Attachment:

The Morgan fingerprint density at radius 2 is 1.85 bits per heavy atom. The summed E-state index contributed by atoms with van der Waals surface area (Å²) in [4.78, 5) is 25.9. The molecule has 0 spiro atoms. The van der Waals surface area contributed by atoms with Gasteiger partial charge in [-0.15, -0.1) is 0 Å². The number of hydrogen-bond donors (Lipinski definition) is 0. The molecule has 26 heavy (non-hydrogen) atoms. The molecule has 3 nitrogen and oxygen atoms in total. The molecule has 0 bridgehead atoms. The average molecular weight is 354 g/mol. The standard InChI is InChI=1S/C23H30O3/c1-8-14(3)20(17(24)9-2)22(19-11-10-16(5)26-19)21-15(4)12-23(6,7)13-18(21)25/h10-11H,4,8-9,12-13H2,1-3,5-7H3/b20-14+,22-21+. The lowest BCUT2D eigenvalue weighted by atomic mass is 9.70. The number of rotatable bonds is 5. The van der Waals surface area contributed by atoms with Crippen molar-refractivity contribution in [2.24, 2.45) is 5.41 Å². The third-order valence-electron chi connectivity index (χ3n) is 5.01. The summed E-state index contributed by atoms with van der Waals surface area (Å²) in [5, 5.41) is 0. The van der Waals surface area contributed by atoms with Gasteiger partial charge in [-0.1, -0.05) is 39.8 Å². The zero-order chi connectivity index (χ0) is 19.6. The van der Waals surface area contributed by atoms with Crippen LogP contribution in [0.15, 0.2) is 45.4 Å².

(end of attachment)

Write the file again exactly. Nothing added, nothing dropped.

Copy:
The Morgan fingerprint density at radius 2 is 1.85 bits per heavy atom. The summed E-state index contributed by atoms with van der Waals surface area (Å²) in [4.78, 5) is 25.9. The molecule has 0 spiro atoms. The van der Waals surface area contributed by atoms with Gasteiger partial charge in [-0.15, -0.1) is 0 Å². The number of hydrogen-bond donors (Lipinski definition) is 0. The molecule has 26 heavy (non-hydrogen) atoms. The molecule has 3 nitrogen and oxygen atoms in total. The molecule has 0 bridgehead atoms. The average molecular weight is 354 g/mol. The standard InChI is InChI=1S/C23H30O3/c1-8-14(3)20(17(24)9-2)22(19-11-10-16(5)26-19)21-15(4)12-23(6,7)13-18(21)25/h10-11H,4,8-9,12-13H2,1-3,5-7H3/b20-14+,22-21+. The lowest BCUT2D eigenvalue weighted by atomic mass is 9.70. The number of rotatable bonds is 5. The van der Waals surface area contributed by atoms with Crippen molar-refractivity contribution in [2.24, 2.45) is 5.41 Å². The third-order valence-electron chi connectivity index (χ3n) is 5.01. The summed E-state index contributed by atoms with van der Waals surface area (Å²) in [5, 5.41) is 0. The van der Waals surface area contributed by atoms with Gasteiger partial charge in [-0.1, -0.05) is 39.8 Å². The zero-order chi connectivity index (χ0) is 19.6. The van der Waals surface area contributed by atoms with Crippen LogP contribution in [0.15, 0.2) is 45.4 Å².